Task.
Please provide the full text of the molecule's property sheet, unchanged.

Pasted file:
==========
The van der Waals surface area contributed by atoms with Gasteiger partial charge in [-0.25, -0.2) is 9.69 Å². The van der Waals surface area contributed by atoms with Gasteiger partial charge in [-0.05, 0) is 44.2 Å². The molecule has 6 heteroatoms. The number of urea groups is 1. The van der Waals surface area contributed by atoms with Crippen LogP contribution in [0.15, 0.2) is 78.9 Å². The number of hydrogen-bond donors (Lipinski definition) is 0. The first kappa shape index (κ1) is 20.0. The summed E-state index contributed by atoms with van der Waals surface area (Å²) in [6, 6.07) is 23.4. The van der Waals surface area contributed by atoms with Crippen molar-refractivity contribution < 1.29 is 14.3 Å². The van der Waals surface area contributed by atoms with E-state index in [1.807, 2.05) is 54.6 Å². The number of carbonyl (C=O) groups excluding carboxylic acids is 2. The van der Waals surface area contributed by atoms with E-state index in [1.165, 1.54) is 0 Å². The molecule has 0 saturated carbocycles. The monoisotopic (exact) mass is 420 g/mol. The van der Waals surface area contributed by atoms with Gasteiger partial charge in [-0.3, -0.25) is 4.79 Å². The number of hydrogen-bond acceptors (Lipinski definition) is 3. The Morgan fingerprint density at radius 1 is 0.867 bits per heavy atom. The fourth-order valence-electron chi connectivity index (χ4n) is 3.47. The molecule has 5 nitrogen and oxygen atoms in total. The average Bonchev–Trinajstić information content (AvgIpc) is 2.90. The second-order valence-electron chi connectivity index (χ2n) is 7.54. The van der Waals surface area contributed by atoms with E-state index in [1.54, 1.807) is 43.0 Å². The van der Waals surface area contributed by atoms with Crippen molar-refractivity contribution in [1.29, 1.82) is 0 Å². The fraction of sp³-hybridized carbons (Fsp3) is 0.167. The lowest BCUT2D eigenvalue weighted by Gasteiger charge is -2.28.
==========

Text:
The van der Waals surface area contributed by atoms with Gasteiger partial charge in [-0.25, -0.2) is 9.69 Å². The van der Waals surface area contributed by atoms with Gasteiger partial charge in [-0.05, 0) is 44.2 Å². The molecule has 6 heteroatoms. The number of urea groups is 1. The van der Waals surface area contributed by atoms with Crippen LogP contribution in [0.15, 0.2) is 78.9 Å². The number of hydrogen-bond donors (Lipinski definition) is 0. The first kappa shape index (κ1) is 20.0. The summed E-state index contributed by atoms with van der Waals surface area (Å²) in [6, 6.07) is 23.4. The van der Waals surface area contributed by atoms with Crippen molar-refractivity contribution < 1.29 is 14.3 Å². The van der Waals surface area contributed by atoms with E-state index in [1.807, 2.05) is 54.6 Å². The number of carbonyl (C=O) groups excluding carboxylic acids is 2. The van der Waals surface area contributed by atoms with E-state index in [1.165, 1.54) is 0 Å². The molecule has 0 saturated carbocycles. The monoisotopic (exact) mass is 420 g/mol. The van der Waals surface area contributed by atoms with Gasteiger partial charge in [-0.3, -0.25) is 4.79 Å². The number of hydrogen-bond acceptors (Lipinski definition) is 3. The Morgan fingerprint density at radius 1 is 0.867 bits per heavy atom. The fourth-order valence-electron chi connectivity index (χ4n) is 3.47. The molecule has 5 nitrogen and oxygen atoms in total. The average Bonchev–Trinajstić information content (AvgIpc) is 2.90. The second-order valence-electron chi connectivity index (χ2n) is 7.54. The van der Waals surface area contributed by atoms with E-state index in [1.54, 1.807) is 43.0 Å². The van der Waals surface area contributed by atoms with Crippen molar-refractivity contribution in [1.29, 1.82) is 0 Å². The fraction of sp³-hybridized carbons (Fsp3) is 0.167. The lowest BCUT2D eigenvalue weighted by Gasteiger charge is -2.28.